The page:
Fatah committed to Aksa Martyrs


20 June 2004

Originally published in the Jerusalem Post.

The Palestinian Authority has no plans to dismantle the Aksa Martyrs Brigades, the armed wing of Fatah, Prime Minister Ahmed Qurei announced on Sunday. He acknowledged that the group is part of Fatah and said its gunmen are entitled to play a political role in the future.

"We have clearly declared that the Aksa Martyrs Brigades are part of Fatah," Qurei said in an interview with the London-based Asharq al-Awsat newspaper. "We are committed to them and Fatah bears full responsibility for the group."

Qurei said his top priority now is to safeguard the security of the Fatah gunmen who are wanted by Israel. He said they would be integrated into Fatah's institutions and would be paid salaries.

"We are working toward ensuring three issues for them on the basis of their adherence to the PLO's political program," Qurei said. "First, they have the right to play a political role within the framework of Fatah, and this is guaranteed for each member. Second, we are seeking to ensure their personal safety, because they are on the run and are wanted and threatened. We will achieve this with the help of the Quartet and the international community. Third, we will guarantee their living conditions economically and socially.

The Aksa Martyrs Brigades will not be dismantled."
Qurei said the Palestinians would continue to fight against Israel for as long as the occupation exists. But, he went on, "the resistance is not only an armed struggle."

"As long as there is an occupation, there will be resistance, but the resistance should take different forms in accordance with the circumstances and nature of the phase," he said.

"If there is a political horizon, then the form of resistance should certainly change. We need a resistance that will bring about results, because we are no longer capable of paying the price."

Qurei denied that he and PA Chairman Yasser Arafat were at loggerheads over who would control the security forces. "I don't agree to discus the issue of authorities with Abu Amar [Arafat], and I don't have any quarrel with him on this subject," he said.

In response to a question about Egyptian pressure on Arafat to reduce the number of PA forces from 12 to three and to appoint an interior minister in charge of these services, Qurei said: "Egypt's role is important and we strongly welcome it. We will rehabilitate and reorganize the security cadres and this will take place in the Gaza Strip and not in El-Arish."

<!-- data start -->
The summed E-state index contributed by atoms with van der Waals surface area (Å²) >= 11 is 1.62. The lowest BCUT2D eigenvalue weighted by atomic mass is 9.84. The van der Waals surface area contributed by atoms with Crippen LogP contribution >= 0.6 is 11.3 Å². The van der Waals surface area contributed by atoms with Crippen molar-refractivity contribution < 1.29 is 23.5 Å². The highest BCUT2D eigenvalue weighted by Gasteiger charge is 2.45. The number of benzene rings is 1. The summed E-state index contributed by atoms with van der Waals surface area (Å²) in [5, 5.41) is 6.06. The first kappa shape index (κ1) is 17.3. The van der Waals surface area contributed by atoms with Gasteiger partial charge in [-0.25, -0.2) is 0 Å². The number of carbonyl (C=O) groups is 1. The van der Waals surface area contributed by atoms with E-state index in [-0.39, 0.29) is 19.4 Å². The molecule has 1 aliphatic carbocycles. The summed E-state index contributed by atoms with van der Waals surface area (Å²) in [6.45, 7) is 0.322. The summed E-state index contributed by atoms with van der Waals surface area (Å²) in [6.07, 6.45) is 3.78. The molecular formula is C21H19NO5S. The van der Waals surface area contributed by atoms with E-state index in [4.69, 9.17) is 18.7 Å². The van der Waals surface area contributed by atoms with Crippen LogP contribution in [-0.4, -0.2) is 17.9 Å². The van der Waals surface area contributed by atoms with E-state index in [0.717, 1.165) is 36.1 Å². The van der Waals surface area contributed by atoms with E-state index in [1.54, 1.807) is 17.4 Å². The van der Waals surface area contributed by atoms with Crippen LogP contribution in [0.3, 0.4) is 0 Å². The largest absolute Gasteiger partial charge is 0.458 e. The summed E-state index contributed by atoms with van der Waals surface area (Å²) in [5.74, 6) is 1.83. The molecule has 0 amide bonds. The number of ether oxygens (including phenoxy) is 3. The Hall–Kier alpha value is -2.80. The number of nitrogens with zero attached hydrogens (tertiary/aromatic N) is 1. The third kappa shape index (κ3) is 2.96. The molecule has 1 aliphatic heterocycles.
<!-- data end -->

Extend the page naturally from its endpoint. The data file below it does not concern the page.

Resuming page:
Qurei said he did not know who would head the reformed security forces, but hinted that Arafat would remain in charge. "There is nothing called 'prime minister and interior minister,'" he said. "There is a Palestinian establishment called the Palestinian Authority and it is headed by President Yasser Arafat."

In response to a question about Egypt's demand that Arafat be stripped of all his powers and turned into a symbolic figurehead like South Africa's Nelson Mandela, he said: "Mandela was not a ceremonial leader. He led the struggle in South Africa until it achieved independence and then became president. And Arafat is leading our struggle until a Palestinian state is declared. The bottom line is that Mandela is Mandela and Arafat is Arafat."

Qurei held talks in Cairo last week with President Hosni Mubarak and senior government officials to discuss Prime Minister Ariel Sharon's disengagement plan. The Egyptians told Qurei they are seeking assurances from Israel that it would halt its military operations in the Gaza Strip as a precondition for sending Egyptian security advisers to the area.

The talks also dealt with Egypt's efforts to persuade the various Palestinian factions to reach an agreement on a joint strategy ahead of the planned withdrawal.

Qurei has decided to step up his efforts to reach an agreement with Hamas and Islamic Jihad and has appointed former PA minister of communications Imad Falouji as his coordinator with them.